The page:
It is important to note that each and every one of these government interventions subsidizes US citizens and consumers at the expense of Chinese citizens and consumers. A low yuan makes Chinese products cheap for Americans but makes imports relatively dear for Chinese. So-called "dumping" represents an even clearer direct subsidy of American consumers over their Chinese counterparts. And limiting foreign exchange re-investments to low-yield government bonds has acted as a direct subsidy of American taxpayers and the American government, saddling China with extraordinarily low yields on our nearly $1 trillion in foreign exchange. Every single step China takes to promote exports is in effect a subsidy of American consumers by Chinese citizens.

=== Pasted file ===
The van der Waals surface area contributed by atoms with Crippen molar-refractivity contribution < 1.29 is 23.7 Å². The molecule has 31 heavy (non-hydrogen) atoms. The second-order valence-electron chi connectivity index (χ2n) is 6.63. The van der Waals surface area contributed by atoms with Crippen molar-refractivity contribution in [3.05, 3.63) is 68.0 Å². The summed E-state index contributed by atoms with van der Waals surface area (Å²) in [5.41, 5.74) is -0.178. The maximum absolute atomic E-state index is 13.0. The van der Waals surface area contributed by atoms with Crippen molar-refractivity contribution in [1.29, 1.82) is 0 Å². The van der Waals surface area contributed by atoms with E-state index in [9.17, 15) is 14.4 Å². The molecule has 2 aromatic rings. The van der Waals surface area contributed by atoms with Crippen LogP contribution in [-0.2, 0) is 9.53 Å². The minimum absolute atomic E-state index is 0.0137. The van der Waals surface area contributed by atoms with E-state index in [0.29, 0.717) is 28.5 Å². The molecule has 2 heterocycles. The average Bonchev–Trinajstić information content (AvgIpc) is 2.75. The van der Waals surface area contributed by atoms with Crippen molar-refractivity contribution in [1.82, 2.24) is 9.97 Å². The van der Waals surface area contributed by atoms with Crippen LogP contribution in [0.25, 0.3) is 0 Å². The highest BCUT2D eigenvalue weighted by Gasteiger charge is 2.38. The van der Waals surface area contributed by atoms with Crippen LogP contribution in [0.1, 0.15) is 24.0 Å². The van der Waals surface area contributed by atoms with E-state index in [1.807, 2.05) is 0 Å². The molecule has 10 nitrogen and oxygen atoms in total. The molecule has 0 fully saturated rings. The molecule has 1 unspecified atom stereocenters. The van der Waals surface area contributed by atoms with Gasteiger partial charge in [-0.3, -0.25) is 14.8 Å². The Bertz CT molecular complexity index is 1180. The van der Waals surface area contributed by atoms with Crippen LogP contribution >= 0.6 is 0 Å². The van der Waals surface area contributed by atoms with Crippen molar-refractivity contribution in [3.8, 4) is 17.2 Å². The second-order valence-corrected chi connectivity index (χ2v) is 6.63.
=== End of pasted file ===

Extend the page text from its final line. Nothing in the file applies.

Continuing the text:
This policy of raping the domestic market in pursuit of exports and trade surpluses was one that Japan followed in the seventies and eighties. It sacrificed its own consumers, protecting local producers in the domestic market while subsidizing exports. Japanese consumers had to live with some of the highest prices in the world, so that Americans could get some of the lowest prices on those same goods. Japanese customers endured limited product choices and a horrendously outdated retail sector that were all protected by government regulation, all in the name of creating trade surpluses. And surpluses they did create. Japan achieved massive trade surpluses with the US, and built the largest accumulation of foreign exchange (mostly dollars) in the world. And what did this get them? Fifteen years of recession, from which the country is only now emerging, while the US economy happily continued to grow and create wealth in astonishing proportions, seemingly unaware that is was supposed to have been "defeated" by Japan.